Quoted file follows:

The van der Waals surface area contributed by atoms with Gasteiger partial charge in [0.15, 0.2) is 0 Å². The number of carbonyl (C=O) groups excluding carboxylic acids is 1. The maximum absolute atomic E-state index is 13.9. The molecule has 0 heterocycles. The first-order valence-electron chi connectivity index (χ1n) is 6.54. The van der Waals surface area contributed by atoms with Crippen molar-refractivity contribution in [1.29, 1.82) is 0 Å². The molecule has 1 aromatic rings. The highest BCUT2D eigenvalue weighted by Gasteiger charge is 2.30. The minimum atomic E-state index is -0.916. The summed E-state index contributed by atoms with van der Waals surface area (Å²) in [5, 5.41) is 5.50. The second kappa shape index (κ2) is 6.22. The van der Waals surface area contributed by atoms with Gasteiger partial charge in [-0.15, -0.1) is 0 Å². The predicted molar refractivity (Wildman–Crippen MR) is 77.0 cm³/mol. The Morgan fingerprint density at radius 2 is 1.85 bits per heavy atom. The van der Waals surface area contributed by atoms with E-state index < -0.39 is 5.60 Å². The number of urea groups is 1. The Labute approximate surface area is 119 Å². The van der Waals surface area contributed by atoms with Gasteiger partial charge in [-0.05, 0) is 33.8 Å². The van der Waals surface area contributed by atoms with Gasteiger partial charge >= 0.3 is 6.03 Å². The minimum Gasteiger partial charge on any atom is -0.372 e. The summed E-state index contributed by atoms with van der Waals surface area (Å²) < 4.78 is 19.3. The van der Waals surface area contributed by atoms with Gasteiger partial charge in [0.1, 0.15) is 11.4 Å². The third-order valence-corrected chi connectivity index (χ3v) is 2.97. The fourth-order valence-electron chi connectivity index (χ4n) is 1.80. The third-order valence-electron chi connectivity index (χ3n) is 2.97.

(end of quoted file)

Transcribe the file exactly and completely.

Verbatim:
The van der Waals surface area contributed by atoms with Gasteiger partial charge in [0.15, 0.2) is 0 Å². The number of carbonyl (C=O) groups excluding carboxylic acids is 1. The maximum absolute atomic E-state index is 13.9. The molecule has 0 heterocycles. The first-order valence-electron chi connectivity index (χ1n) is 6.54. The van der Waals surface area contributed by atoms with Crippen molar-refractivity contribution in [1.29, 1.82) is 0 Å². The molecule has 1 aromatic rings. The highest BCUT2D eigenvalue weighted by Gasteiger charge is 2.30. The minimum atomic E-state index is -0.916. The summed E-state index contributed by atoms with van der Waals surface area (Å²) in [5, 5.41) is 5.50. The second kappa shape index (κ2) is 6.22. The van der Waals surface area contributed by atoms with Gasteiger partial charge in [-0.15, -0.1) is 0 Å². The predicted molar refractivity (Wildman–Crippen MR) is 77.0 cm³/mol. The Morgan fingerprint density at radius 2 is 1.85 bits per heavy atom. The van der Waals surface area contributed by atoms with E-state index < -0.39 is 5.60 Å². The number of urea groups is 1. The Labute approximate surface area is 119 Å². The van der Waals surface area contributed by atoms with Gasteiger partial charge in [-0.05, 0) is 33.8 Å². The van der Waals surface area contributed by atoms with Gasteiger partial charge >= 0.3 is 6.03 Å². The minimum Gasteiger partial charge on any atom is -0.372 e. The summed E-state index contributed by atoms with van der Waals surface area (Å²) < 4.78 is 19.3. The van der Waals surface area contributed by atoms with Gasteiger partial charge in [0.1, 0.15) is 11.4 Å². The third-order valence-corrected chi connectivity index (χ3v) is 2.97. The fourth-order valence-electron chi connectivity index (χ4n) is 1.80. The third-order valence-electron chi connectivity index (χ3n) is 2.97.